Q: The novel urges readers to reconsider their belief that what makes a person unique and special all exists in the individual’s body and mind.

Ishiguro: There’s a scientist in the novel who says, “We have searched and searched but found nothing inside the human body and this is why you can replace somebody you love with a machine if you excavate all the data from the loved one’s brain and transfer the data into the machine.” But I, an old-fashioned man, would say you are looking in the wrong place. What you call a soul perhaps exists in the feelings of the people who love that particular individual. I don’t think it’s a particularly clever idea, but this is my answer to the scientist (as a novelist).

Q: Most of the children in the novel, including 14-year-old Josie, who is helped by Klara, are “lifted,” a process meant to optimize them for success, which sounds like a kind of genetic engineering. Are you in any way worried about progress in science and technology?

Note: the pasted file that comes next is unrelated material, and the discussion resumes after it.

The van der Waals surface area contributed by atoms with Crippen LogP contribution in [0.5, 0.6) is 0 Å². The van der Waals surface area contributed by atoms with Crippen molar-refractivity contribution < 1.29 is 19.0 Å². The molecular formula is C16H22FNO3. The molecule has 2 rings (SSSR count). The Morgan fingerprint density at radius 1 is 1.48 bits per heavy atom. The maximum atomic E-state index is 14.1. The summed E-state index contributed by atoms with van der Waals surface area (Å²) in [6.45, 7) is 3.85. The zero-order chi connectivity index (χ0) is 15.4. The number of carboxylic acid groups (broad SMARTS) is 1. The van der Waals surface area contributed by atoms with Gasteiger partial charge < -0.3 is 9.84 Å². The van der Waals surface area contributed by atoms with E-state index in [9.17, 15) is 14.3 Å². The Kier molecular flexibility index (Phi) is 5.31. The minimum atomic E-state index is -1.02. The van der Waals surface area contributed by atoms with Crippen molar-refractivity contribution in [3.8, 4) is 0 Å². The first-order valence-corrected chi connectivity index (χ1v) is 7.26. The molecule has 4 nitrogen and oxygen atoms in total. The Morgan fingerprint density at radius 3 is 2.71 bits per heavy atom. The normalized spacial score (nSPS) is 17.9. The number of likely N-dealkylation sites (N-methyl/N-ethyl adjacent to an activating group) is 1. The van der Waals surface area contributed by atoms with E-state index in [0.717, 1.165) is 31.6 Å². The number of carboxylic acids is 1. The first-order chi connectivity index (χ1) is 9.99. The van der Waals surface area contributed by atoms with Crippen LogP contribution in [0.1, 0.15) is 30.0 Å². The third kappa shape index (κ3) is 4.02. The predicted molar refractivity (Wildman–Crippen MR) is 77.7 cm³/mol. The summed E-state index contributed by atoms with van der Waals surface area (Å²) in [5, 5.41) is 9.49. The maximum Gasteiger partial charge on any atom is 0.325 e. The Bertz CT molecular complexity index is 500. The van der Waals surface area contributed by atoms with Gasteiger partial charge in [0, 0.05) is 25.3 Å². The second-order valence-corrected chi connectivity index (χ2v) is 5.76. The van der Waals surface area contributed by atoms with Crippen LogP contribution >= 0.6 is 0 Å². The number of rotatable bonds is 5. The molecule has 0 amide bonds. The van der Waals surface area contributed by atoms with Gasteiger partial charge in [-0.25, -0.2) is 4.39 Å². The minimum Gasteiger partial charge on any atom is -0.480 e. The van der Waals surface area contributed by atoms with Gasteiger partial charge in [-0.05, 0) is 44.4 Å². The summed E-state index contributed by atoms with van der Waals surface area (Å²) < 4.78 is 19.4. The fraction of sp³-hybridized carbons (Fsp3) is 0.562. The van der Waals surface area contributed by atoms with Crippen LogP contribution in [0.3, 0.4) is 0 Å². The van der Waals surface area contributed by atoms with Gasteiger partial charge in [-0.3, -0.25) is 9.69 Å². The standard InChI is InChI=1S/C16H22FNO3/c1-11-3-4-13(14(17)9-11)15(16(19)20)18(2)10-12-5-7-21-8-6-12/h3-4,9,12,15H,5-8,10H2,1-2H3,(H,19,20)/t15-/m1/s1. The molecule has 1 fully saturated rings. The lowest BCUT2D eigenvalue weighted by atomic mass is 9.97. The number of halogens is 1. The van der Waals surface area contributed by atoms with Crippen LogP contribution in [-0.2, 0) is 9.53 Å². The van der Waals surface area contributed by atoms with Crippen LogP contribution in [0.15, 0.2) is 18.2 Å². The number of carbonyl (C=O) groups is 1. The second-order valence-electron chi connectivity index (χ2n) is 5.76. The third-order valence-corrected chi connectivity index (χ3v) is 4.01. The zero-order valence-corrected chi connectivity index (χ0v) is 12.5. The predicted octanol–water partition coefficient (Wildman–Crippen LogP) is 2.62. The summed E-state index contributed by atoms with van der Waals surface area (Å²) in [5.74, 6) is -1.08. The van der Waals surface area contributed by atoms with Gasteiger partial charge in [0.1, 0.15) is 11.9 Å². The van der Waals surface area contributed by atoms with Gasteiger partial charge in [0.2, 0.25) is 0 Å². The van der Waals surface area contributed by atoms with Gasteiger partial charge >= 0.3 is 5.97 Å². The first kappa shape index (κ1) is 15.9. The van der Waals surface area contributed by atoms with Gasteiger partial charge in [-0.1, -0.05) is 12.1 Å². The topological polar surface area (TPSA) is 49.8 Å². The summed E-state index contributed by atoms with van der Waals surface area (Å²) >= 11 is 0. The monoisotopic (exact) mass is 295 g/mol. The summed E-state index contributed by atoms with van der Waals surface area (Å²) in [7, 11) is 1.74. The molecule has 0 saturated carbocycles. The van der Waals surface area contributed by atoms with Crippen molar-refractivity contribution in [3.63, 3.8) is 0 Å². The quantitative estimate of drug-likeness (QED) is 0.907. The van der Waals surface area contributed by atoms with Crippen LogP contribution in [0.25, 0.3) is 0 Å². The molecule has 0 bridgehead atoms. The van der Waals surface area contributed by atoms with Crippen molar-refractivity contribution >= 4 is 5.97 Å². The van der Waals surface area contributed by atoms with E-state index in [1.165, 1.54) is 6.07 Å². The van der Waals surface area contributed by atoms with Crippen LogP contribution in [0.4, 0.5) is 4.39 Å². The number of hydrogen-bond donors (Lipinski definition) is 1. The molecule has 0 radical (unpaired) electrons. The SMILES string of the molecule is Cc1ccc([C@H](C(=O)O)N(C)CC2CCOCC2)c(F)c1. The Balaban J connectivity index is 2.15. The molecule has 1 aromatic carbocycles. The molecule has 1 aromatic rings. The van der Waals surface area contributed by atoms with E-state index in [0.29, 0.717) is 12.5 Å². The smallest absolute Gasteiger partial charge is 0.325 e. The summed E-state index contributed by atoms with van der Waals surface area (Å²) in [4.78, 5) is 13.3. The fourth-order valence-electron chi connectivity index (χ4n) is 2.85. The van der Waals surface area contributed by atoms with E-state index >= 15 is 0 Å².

Ishiguro: I don’t feel a lot of fears or concerns about AI. Klara is a solar-powered machine and she never lets go of hope all the way through her existence because she trusts the sun. I think the relationship between Klara and the sun is very much like that between man and God based on the human impulse to find a god and to believe in this god as something very powerful and the kind that will always be watching us and trying to help us. I found it fascinating to imagine that even in the life of a machine, there will be a kind of a religious impulse. That’s why I wanted to call the book “Klara and the Sun.”